As mentioned, attacks with advanced persistent threats have three main stages. During the attack, cybercriminals try to inject the malware, make it more sustainable (i.e., infiltrate all possible environments), and finally, begin the data extraction. All these stages require specific software and approaches. However, the final payload is more likely to be a backdoor, remote-access trojan, spyware, or their combinations. To have a more relevant explanation, we will make several remarks about the real case of a cyberattack with an advanced threat that happened at the beginning of 2023. North Korean hackers attacked the Russian diplomatic sector with Konni RAT.

Stage 1. Malware infiltration

There are tens of possible ways of malware infiltration into the corporate network. However, in the last two years, analysts witnessed a strict trend: almost 40% of the attacks are committed through RDP exploitation. And this figure is actual to all forms of cyberattack, not only APT-related ones. Nonetheless, other methods - SQL injections and social engineering, for example - are used as well. In some cases, primarily to distract the personnel's attention, crooks may additionally launch a DDoS attack. System administrators and cybersecurity masters will put their efforts into protecting the network, while the main action will happen behind their backs.

In the case of Konni RAT injection by the same-named cybercrime gang, they did not perform distracting maneuvers. Their approach was the encyclopedic example of spear phishing. Attackers disguised the email message to the Russian embassy in Indonesia with the attached malicious file as a New Year’s greeting. They managed to counterfeit the email address, so the domain looked like “” - different from the original “@mid.rf” but still similar enough to fool someone. In conjunction with the typical pre-holiday relaxation, that scattered the attention of embassy workers.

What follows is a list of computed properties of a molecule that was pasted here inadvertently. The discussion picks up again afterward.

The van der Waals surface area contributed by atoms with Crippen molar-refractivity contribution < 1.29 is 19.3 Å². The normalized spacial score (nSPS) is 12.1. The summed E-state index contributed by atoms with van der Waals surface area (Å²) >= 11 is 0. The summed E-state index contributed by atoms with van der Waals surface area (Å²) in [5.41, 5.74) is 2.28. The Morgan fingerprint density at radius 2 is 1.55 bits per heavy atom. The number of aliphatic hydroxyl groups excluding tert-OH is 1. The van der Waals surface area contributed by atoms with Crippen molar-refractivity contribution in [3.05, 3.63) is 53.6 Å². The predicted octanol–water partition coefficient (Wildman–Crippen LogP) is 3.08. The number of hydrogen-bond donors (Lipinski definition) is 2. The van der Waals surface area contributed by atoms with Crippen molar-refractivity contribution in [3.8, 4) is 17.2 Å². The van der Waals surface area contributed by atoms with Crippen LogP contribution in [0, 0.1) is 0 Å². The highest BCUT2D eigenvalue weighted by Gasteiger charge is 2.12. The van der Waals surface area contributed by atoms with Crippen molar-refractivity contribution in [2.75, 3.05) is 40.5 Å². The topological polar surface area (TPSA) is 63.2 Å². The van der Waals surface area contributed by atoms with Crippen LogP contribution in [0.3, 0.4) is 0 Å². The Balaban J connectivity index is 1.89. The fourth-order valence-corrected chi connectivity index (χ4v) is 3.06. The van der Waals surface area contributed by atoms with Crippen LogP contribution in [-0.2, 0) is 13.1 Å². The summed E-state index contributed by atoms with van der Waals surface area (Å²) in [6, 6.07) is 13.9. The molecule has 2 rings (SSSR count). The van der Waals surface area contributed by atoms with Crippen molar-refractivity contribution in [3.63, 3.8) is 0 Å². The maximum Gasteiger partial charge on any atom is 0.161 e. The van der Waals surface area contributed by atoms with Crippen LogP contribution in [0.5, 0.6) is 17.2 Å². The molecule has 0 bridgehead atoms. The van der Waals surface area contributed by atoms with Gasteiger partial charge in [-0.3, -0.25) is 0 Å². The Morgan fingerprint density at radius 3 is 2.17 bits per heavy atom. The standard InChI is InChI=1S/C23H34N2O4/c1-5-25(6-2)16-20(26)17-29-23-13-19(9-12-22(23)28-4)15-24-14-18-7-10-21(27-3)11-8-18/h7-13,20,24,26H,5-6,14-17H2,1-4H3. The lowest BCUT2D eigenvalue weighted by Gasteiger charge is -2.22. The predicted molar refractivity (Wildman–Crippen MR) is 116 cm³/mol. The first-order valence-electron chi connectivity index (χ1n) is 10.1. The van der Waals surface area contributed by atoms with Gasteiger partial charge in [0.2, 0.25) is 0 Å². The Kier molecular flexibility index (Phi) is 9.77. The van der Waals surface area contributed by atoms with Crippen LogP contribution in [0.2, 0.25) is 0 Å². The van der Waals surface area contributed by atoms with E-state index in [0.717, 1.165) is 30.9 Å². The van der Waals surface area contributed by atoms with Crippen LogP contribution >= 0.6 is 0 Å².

Malware injection steps

The exact thing cybercriminals try to inject into the targeted system or network is not always the same virus. It may be a script that will connect to the remote server for getting the payload or weaken the security system before the malware launches. A so-called precursor malware may be used - to show the phishing page or trick the staff into allowing the malware installation. However, most hackers try to avoid bearing on the human factor. Yet not all employees are reckless enough to ignore dubious behavior.

In the case of the Konni APT attack, the attachment mentioned above (exactly, the .zip archive) contained a script that connected to the command server and managed to download the installer for the remote-access trojan. After launching the поздравление.scr file, embassy workers were spectating the image while the main action was happening in the background. Such a multi-step scheme is required to obfuscate the log reading and wipe any paths. Additionally, such intermediary steps may be used to disable the security software. When the intrusion is concealed, and the payload malware is downloaded, crooks turn to the second step - expansion.

Stage 2. Malware expansion